One player who could have easily been named an All-Star is Joaquin Benoit. His 13.32 K/9 is not only higher than any AL All-Star reliever - Matt Thornton (12.14), Joakim Soria (11.16), Neftali Feliz (9.97), Mariano Rivera (8.64), Jose Valverde (8.03), Rafael Soriano (7.99) - but it leads all American League relievers. His problem is the lack of innings pitched (25.2), which likely hurt any type of All-Star consideration. In fact, for pitchers with at least 20 innings he leads the majors in WHIP (0.51) and is second in ERA (0.70). When he has allowed base runners, he's been perfect with 100 percent LOB mark. Obviously these numbers are due to regress in the second half, but if anything happened to Rafael Soriano, he'd likely be the next choice to close for the Rays. ...

If you read any of my other work on RotoWire, you'll know my lack of love for C.J. Wilson's prospects for the second half due to the lack of innings pitched the last two years (120 total). I'd stay away from first-year rotation pitchers for the second half Mike Leake, Mat Latos, Philip Hughes, Jaime Garcia and Ian Kennedy come to mind quickly. ...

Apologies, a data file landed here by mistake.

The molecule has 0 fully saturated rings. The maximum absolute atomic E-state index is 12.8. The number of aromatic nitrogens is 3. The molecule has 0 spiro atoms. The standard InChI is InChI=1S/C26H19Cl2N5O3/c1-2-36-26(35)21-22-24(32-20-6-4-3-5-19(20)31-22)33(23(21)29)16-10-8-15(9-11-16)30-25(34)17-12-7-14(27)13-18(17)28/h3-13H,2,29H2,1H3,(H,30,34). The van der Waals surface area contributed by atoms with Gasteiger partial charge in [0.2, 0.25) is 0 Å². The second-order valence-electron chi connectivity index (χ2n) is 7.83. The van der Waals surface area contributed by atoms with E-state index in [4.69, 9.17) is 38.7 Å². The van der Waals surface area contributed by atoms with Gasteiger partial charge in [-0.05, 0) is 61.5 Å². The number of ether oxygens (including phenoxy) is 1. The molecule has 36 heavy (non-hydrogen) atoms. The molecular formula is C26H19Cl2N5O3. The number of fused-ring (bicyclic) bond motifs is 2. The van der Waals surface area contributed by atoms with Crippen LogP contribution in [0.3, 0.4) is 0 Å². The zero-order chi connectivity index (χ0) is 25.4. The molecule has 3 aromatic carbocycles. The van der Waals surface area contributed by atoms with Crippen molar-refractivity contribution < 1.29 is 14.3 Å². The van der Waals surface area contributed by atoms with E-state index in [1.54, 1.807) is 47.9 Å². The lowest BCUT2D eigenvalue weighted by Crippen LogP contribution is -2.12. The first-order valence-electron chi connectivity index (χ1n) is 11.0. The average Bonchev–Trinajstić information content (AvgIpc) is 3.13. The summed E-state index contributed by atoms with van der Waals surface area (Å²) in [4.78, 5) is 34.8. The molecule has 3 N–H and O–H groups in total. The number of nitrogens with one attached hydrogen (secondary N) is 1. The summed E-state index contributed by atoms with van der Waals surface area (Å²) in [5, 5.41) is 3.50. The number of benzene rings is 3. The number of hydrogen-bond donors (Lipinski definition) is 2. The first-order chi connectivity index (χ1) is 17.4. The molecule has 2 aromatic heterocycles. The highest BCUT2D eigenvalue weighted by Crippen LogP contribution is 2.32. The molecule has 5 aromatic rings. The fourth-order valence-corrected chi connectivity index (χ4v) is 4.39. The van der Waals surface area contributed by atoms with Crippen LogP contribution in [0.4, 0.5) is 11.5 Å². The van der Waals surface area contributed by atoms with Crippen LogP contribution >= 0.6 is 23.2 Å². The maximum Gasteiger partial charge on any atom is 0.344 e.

Is throwing a perfect game a good thing? Both Dallas Braden and Armando Galarraga have struggled since their gems (and yes, I realize Galarraga technically didn't get one). Since his perfect game bid, Galarraga has gone 1-1 with a 5.61 ERA in six starts. Meanwhile, Braden hasn't been quite as bad but has seen his Athletics lose all eight of his starts (4.31 ERA) since his perfect game. Galarraga was sent down to Triple-A Toledo and Braden is currently on the DL. ...

Is there any doubt that Daniel Bard (1.99 ERA/.836 WHIP) is a better pitcher than Jonathan Papelbon (3.71 ERA/1.150 WHIP)? Giving closers long-term deals is rarely a good idea, but I think Bard's presence played into the Red Sox only giving Papelbon a one-year contract last offseason. Of minor concern is Bard's 40 appearances so far this season after he made only 49 in 2009. I'd give it a 50/50 chance that Bard and his 97.8 mph average heater is closing in Boston next year. Owners in keeper leagues, take note. ...